Harriet Beecher Stowe and the Domestication of Free Labor Ideology

@article{Klein2001HarrietBS,
  title={Harriet Beecher Stowe and the Domestication of Free Labor Ideology},
  author={R. Klein},
  journal={Legacy},
  year={2001},
  volume={18},
  pages={135 - 152}
}
Through much of her voluminous writing, Harriet Beecher Stowe expressed her concern with the subject of work--its structure, its moral imperative, its regional variations, and its impact on family life. Her utopian vision of a free and democratic labor system informed her critique of slavery and shaped her analysis of the "woman's sphere." This essay foregrounds Stowe's central preoccupation with the labor questions of her own day and, in so doing, engages a tradition of feminist literary… Expand
“Our Nation's Hope Is She”: The Cult of Jessie Fremont in the Republican Campaign Poetry of 1856
Representations of Jessie Fremont, the wife of the Republican presidential candidate in 1856, had a prominent role in the campaign poetry of that year. The Jessie poems bind the period's cult ofExpand
Pimps and Ferrets: Copyright and Culture in the United States, 1831-1891
The 19th century United States was rife with copyright-related controversy and excitement, including international squabbling, celebrity grandstanding, new technology, corporate exploitation, andExpand

References

SHOWING 1-10 OF 52 REFERENCES
Home Fronts: Domesticity and Its Critics in the Antebellum United States
Unlike studies of nineteenth-century culture that perpetuate a dichotomy of a public, male world set against a private, female world, Lora Romero's "Home Fronts" shows the many, nuanced, andExpand
Domestic Individualism: Imagining Self in Nineteenth-Century America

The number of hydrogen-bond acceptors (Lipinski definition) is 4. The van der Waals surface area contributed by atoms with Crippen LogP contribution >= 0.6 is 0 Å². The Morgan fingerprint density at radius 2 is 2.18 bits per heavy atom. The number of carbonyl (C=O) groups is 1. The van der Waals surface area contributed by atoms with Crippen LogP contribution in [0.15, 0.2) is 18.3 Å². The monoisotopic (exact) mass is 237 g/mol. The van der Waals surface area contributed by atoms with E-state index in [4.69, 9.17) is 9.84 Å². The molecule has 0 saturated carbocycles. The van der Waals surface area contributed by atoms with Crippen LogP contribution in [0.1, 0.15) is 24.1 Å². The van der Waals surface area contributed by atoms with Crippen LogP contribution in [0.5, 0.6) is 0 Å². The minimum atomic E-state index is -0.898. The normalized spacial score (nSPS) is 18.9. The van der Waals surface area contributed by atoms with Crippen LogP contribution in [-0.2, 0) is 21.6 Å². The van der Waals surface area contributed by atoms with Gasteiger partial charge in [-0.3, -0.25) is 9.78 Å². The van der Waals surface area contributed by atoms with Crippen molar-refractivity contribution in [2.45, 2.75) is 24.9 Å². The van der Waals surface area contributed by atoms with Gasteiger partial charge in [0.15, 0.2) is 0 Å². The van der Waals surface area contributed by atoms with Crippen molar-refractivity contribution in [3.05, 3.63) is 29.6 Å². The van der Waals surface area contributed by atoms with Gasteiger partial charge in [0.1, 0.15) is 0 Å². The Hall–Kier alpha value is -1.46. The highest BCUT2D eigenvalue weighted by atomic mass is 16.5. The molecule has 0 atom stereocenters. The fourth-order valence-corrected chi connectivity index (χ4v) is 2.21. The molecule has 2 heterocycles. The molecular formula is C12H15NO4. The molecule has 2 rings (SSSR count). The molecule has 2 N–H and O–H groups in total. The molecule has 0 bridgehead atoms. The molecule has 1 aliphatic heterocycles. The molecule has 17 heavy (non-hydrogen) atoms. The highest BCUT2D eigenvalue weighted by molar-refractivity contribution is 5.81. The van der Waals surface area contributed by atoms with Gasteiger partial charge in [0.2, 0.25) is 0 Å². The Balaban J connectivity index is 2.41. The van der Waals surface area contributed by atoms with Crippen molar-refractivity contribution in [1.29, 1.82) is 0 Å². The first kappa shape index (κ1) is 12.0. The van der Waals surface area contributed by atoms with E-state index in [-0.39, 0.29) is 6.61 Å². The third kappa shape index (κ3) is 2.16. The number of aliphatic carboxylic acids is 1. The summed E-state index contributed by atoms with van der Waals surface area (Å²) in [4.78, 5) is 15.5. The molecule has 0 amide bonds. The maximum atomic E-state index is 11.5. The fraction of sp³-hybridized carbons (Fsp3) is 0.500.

Gillian Brown's book probes the key relationship between domestic ideology and formulations of the self in nineteenth-century America. Arguing that domesticity institutes gender, class, and racialExpand
Free Soil, Free Labor, Free Men : The Ideology of the Republican Party Before the Civil War
Since its publication twenty five years ago, Free Soil, Free Labor, Free Men has been recognized as a classic, an indispensable contribution to our understanding of the causes of the American CivilExpand
Concepts of free labor in Antebellum America
An investigation of how Americans - intellectuals, labour reformers, politicians, journalists, capitalists, and manual workers - viewed the intrinsic character of manual labour in the decades beforeExpand
Heroines in Uncle Tom's Cabin
LATE IN THE NINETEENTH CENTURY Harriet Beecher Stowe announced that God wrote Uncle Tom's Cabin (I852). The novel by then seemed too monumental even to its author to have been imagined by one woman.1Expand
From Bondage to Contract: Wage Labor, Marriage, and the Market in the Age of Slave Emancipation
In the era of slave emancipation no ideal of freedom had greater power than that of contract. The antislavery claim was that the negation of chattel status lay in the contracts of wage labor andExpand
The Antislavery debate : capitalism and abolitionism as a problem in historical interpretation
This volume brings together one of the most provocative debates among historians in recent years. The center of controversy is the emergence of the antislavery movement in the United States andExpand
Dred: A Tale of the Great Dismal Swamp
Harriet Beecher Stowe's second antislavery novel was written partly in response to the criticisms of ""Uncle Tom's Cabin"" (1852) by both white Southerners and black abolitionists. In ""Dred""Expand
The Feminization of American Culture
The Feminization of American Culture is a significant study of the domination of late nineteenth-century American culture by a feminine ethic and spirit. As religion lost its hold on the public mind,Expand
The Grand Domestic Revolution: A History of Feminist Designs for American Homes, Neighborhoods and Cities
Long before Betty Friedan wrote about "the problem that had no name" in The Feminine Mystique, a group of American feminists whose leaders included Melusina Fay Peirce, Mary Livermore, and CharlotteExpand
...
1
2
3
4
5
...